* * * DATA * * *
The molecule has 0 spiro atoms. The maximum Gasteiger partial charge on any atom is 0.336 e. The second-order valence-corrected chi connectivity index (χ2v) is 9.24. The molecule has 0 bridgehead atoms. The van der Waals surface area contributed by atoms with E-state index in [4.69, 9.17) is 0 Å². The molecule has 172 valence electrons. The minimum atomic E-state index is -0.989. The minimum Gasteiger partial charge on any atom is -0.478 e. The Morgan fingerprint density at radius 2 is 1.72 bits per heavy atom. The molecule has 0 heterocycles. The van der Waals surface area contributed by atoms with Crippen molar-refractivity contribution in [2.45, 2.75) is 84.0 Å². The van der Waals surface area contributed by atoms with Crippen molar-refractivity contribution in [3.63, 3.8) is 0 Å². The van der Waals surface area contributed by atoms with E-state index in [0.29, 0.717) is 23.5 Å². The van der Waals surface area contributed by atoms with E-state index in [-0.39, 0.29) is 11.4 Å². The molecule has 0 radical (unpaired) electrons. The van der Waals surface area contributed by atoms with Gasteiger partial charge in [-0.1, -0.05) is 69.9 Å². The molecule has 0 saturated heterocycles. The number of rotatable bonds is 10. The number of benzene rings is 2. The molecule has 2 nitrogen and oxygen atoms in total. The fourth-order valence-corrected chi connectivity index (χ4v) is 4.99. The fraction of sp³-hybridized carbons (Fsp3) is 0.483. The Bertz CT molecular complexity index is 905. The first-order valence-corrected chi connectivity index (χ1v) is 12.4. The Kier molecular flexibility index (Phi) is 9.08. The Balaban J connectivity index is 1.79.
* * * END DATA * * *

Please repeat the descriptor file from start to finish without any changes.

The molecule has 0 spiro atoms. The maximum Gasteiger partial charge on any atom is 0.336 e. The second-order valence-corrected chi connectivity index (χ2v) is 9.24. The molecule has 0 bridgehead atoms. The van der Waals surface area contributed by atoms with E-state index in [4.69, 9.17) is 0 Å². The molecule has 172 valence electrons. The minimum atomic E-state index is -0.989. The minimum Gasteiger partial charge on any atom is -0.478 e. The Morgan fingerprint density at radius 2 is 1.72 bits per heavy atom. The molecule has 0 heterocycles. The van der Waals surface area contributed by atoms with Crippen molar-refractivity contribution in [2.45, 2.75) is 84.0 Å². The van der Waals surface area contributed by atoms with Crippen molar-refractivity contribution in [3.63, 3.8) is 0 Å². The van der Waals surface area contributed by atoms with E-state index in [0.29, 0.717) is 23.5 Å². The van der Waals surface area contributed by atoms with E-state index in [-0.39, 0.29) is 11.4 Å². The molecule has 0 radical (unpaired) electrons. The van der Waals surface area contributed by atoms with Gasteiger partial charge in [-0.1, -0.05) is 69.9 Å². The molecule has 0 saturated heterocycles. The number of rotatable bonds is 10. The number of benzene rings is 2. The molecule has 2 nitrogen and oxygen atoms in total. The fourth-order valence-corrected chi connectivity index (χ4v) is 4.99. The fraction of sp³-hybridized carbons (Fsp3) is 0.483. The Bertz CT molecular complexity index is 905. The first-order valence-corrected chi connectivity index (χ1v) is 12.4. The Kier molecular flexibility index (Phi) is 9.08. The Balaban J connectivity index is 1.79.